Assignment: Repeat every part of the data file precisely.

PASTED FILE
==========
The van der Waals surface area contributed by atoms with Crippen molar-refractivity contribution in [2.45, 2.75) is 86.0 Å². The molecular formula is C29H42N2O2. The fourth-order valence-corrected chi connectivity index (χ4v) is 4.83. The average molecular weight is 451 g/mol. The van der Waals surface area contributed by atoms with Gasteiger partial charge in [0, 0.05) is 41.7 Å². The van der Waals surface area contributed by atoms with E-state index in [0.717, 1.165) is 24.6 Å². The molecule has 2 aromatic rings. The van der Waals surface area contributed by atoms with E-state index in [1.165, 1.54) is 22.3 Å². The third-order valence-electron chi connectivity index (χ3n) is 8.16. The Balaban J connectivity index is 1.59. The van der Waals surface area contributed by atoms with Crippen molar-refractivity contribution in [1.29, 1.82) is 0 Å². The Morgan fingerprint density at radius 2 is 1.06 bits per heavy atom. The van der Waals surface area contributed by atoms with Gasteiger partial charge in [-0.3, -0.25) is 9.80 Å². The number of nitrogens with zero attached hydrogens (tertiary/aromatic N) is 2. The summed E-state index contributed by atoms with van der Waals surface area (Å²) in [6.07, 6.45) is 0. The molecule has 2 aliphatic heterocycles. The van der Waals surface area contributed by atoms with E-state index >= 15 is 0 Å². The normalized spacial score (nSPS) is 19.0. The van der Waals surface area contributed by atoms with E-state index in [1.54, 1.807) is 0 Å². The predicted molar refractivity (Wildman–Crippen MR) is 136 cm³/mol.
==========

The van der Waals surface area contributed by atoms with Crippen molar-refractivity contribution in [2.45, 2.75) is 86.0 Å². The molecular formula is C29H42N2O2. The fourth-order valence-corrected chi connectivity index (χ4v) is 4.83. The average molecular weight is 451 g/mol. The van der Waals surface area contributed by atoms with Gasteiger partial charge in [0, 0.05) is 41.7 Å². The van der Waals surface area contributed by atoms with E-state index in [0.717, 1.165) is 24.6 Å². The molecule has 2 aromatic rings. The van der Waals surface area contributed by atoms with E-state index in [1.165, 1.54) is 22.3 Å². The third-order valence-electron chi connectivity index (χ3n) is 8.16. The Balaban J connectivity index is 1.59. The van der Waals surface area contributed by atoms with Crippen molar-refractivity contribution in [1.29, 1.82) is 0 Å². The Morgan fingerprint density at radius 2 is 1.06 bits per heavy atom. The van der Waals surface area contributed by atoms with Gasteiger partial charge in [-0.3, -0.25) is 9.80 Å². The number of nitrogens with zero attached hydrogens (tertiary/aromatic N) is 2. The summed E-state index contributed by atoms with van der Waals surface area (Å²) in [6.07, 6.45) is 0. The molecule has 2 aliphatic heterocycles. The van der Waals surface area contributed by atoms with E-state index >= 15 is 0 Å². The normalized spacial score (nSPS) is 19.0. The van der Waals surface area contributed by atoms with E-state index in [1.54, 1.807) is 0 Å². The predicted molar refractivity (Wildman–Crippen MR) is 136 cm³/mol.